While employee handbook updates are critical every year to ensure compliance and reduce legal risk, this year, they’re more urgent than ever. Employers need to ensure they’re up to date with the many federal and state level changes that were passed in 2021. Many states are passing legislation surrounding legalized marijuana, protected classes, and COVID-related considerations that will dramatically affect HR compliance regulations. Some employers may want to update the employee policies directly in their employee manuals. For other workplaces, location-based addendums or COVID addendums will be a better strategy. MP’s HR and compliance experts have assisted hundreds of clients in developing employee handbooks and have outlined the five employee policies workplaces must update for 2021.
5 Employee Policies to Update for 2022
1. Drug abuse and testing in employee handbooks.
There are now 36 states that have legalized medical marijuana, 15 legalizing recreational use. No states require employers to allow use of marijuana on the job, but some do protect medical marijuana users from discrimination. Employers should ensure their substance abuse policies comply with all state laws. To reduce legal risk, MP’s HR compliance experts suggest that companies may want to remove marijuana from their drug testing and treat marijuana use similarly to alcohol use in their employee policies.
2. Discrimination in employee handbooks.
Most employers already have policies prohibiting discrimination in their workplace. However, to keep these policies updated, employers should ensure that they now address new protected classes, including sexual orientation and gender identity (which the US Supreme Court determined falls under “sex discrimination”). Employers must check relevant state laws to ensure full compliance by learning about other protected classes, such as those related to military and marital status. If organizations have employees working remotely in other states, your policies should reflect the state-protected classes or categories.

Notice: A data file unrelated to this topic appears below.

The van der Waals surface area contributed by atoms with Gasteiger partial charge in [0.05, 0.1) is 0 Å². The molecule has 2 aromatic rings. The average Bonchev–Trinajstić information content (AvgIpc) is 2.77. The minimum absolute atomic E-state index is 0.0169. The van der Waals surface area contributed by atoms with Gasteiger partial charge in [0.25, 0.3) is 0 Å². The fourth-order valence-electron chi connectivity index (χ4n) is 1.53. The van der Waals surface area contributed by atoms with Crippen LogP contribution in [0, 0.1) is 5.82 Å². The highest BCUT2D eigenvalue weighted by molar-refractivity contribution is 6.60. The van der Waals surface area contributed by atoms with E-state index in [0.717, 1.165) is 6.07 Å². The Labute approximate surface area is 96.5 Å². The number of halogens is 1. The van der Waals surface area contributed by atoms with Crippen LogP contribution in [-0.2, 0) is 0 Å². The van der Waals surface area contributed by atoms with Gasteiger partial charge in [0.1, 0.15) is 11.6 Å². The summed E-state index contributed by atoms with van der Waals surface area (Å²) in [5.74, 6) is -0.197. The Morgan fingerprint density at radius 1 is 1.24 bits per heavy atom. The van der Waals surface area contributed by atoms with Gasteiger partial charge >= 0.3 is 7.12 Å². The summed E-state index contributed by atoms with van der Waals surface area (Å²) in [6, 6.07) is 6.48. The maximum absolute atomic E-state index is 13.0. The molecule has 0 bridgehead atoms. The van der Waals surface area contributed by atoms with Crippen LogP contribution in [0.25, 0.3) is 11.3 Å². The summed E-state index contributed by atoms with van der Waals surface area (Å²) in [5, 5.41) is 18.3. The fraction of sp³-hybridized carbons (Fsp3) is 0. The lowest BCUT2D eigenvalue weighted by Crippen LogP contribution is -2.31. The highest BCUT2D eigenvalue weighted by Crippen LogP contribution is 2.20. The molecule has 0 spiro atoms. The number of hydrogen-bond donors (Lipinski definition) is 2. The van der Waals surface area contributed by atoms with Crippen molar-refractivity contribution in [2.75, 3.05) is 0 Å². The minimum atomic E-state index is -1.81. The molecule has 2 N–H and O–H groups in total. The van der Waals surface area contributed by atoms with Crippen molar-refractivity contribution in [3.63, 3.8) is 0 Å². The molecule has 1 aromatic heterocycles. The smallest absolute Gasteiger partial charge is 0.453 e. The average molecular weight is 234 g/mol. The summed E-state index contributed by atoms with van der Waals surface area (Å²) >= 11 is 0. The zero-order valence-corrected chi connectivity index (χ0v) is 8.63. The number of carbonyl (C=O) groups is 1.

3. Safety in employee handbooks.
It will be vital to create COVID safety addendums for the employee handbook to protect workers, managers, and the organization from legal action. Policies could incorporate the Occupational Safety and Health Act (OSHA) guidance for limiting workplace exposure to COVID. Beyond OSHA standards, employee safety policies should include any other requirements set by individual states, which may be more stringent. Most COVID safety policies should address:
- Hygiene protocol
- Face coverings
- Social distancing
- Safety outside the workplace
- Protocol for quarantining and COVID testing
- Business travel
4. Leave policies and sick policies in employee handbooks.
While the Families First Coronavirus Response Act (FFCRA) leave program has expired, many states are passing mandates for employers to provide paid leave for their workers in COVID-related situations. Some states, including New York, have passed permanent paid leave laws in reaction to the pandemic. Employers should develop leave policies for all relevant state leave laws, include the process for requesting leave and who will oversee related paperwork. These policies should include language that acknowledges interaction with paid family and medical leave laws and the Family and Medical Leave Act (FMLA).
Additionally, employers should update their sick leave policies and expand sick day allotments to ensure that ill employees either work from home or take a day off to prevent the potential spread of COVID in the workplace.
5. Remote work policies in employee handbooks.
As COVID numbers surge again, employers may reconsider keeping employees remote or implementing a hybrid work model. Without a comprehensive telework policy in place, there’s an increased risk of inefficiencies, miscommunications, cyberattacks, and payroll non-compliance. Per a TechJury article, 64% of companies worldwide have experienced a cyberattack. To avoid costly non-compliance penalties, consequences of hacking, and more, employers must either update their telework policies or create them if they have none. An optimized telework policy will include:
- Expectations for handling resources like laptops, headsets, and phones
- How and when work is delivered
- How meetings are conducted
- How employees communicate with managers
- General hours, schedules, and expectations for availability
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